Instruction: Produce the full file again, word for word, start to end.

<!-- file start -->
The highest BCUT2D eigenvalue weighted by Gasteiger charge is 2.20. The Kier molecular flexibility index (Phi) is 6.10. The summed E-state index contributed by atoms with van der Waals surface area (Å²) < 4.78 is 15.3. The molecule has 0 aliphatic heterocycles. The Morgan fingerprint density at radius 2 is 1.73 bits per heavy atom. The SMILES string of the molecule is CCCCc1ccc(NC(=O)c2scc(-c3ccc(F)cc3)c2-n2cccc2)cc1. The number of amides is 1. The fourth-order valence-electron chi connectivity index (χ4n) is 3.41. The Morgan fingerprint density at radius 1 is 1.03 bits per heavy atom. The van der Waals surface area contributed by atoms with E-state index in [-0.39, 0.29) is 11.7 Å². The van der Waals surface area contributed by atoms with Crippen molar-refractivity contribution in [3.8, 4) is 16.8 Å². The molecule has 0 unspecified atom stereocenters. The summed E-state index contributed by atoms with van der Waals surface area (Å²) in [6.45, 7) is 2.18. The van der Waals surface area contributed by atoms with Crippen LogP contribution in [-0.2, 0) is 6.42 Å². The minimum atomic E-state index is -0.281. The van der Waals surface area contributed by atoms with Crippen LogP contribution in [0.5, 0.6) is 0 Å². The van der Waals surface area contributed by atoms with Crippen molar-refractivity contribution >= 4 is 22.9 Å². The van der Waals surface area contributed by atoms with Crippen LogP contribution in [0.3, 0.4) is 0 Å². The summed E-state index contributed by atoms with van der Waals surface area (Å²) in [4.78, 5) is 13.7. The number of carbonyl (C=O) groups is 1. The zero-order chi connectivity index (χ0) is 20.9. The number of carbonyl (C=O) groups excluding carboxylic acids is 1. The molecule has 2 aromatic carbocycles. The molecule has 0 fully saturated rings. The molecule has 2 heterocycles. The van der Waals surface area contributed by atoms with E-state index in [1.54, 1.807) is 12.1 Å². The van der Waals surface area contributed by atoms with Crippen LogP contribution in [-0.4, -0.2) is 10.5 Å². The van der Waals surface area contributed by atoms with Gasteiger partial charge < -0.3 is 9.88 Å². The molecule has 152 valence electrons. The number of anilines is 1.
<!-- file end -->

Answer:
The highest BCUT2D eigenvalue weighted by Gasteiger charge is 2.20. The Kier molecular flexibility index (Phi) is 6.10. The summed E-state index contributed by atoms with van der Waals surface area (Å²) < 4.78 is 15.3. The molecule has 0 aliphatic heterocycles. The Morgan fingerprint density at radius 2 is 1.73 bits per heavy atom. The SMILES string of the molecule is CCCCc1ccc(NC(=O)c2scc(-c3ccc(F)cc3)c2-n2cccc2)cc1. The number of amides is 1. The fourth-order valence-electron chi connectivity index (χ4n) is 3.41. The Morgan fingerprint density at radius 1 is 1.03 bits per heavy atom. The van der Waals surface area contributed by atoms with E-state index in [-0.39, 0.29) is 11.7 Å². The van der Waals surface area contributed by atoms with Crippen molar-refractivity contribution in [3.8, 4) is 16.8 Å². The molecule has 0 unspecified atom stereocenters. The summed E-state index contributed by atoms with van der Waals surface area (Å²) in [6.45, 7) is 2.18. The van der Waals surface area contributed by atoms with Crippen LogP contribution in [-0.2, 0) is 6.42 Å². The minimum atomic E-state index is -0.281. The van der Waals surface area contributed by atoms with Crippen LogP contribution in [0.5, 0.6) is 0 Å². The van der Waals surface area contributed by atoms with Crippen molar-refractivity contribution >= 4 is 22.9 Å². The van der Waals surface area contributed by atoms with Crippen LogP contribution in [0.3, 0.4) is 0 Å². The summed E-state index contributed by atoms with van der Waals surface area (Å²) in [4.78, 5) is 13.7. The number of carbonyl (C=O) groups is 1. The zero-order chi connectivity index (χ0) is 20.9. The number of carbonyl (C=O) groups excluding carboxylic acids is 1. The molecule has 2 aromatic carbocycles. The molecule has 0 fully saturated rings. The molecule has 2 heterocycles. The van der Waals surface area contributed by atoms with E-state index in [1.54, 1.807) is 12.1 Å². The van der Waals surface area contributed by atoms with Crippen LogP contribution in [-0.4, -0.2) is 10.5 Å². The van der Waals surface area contributed by atoms with Gasteiger partial charge < -0.3 is 9.88 Å². The molecule has 152 valence electrons. The number of anilines is 1.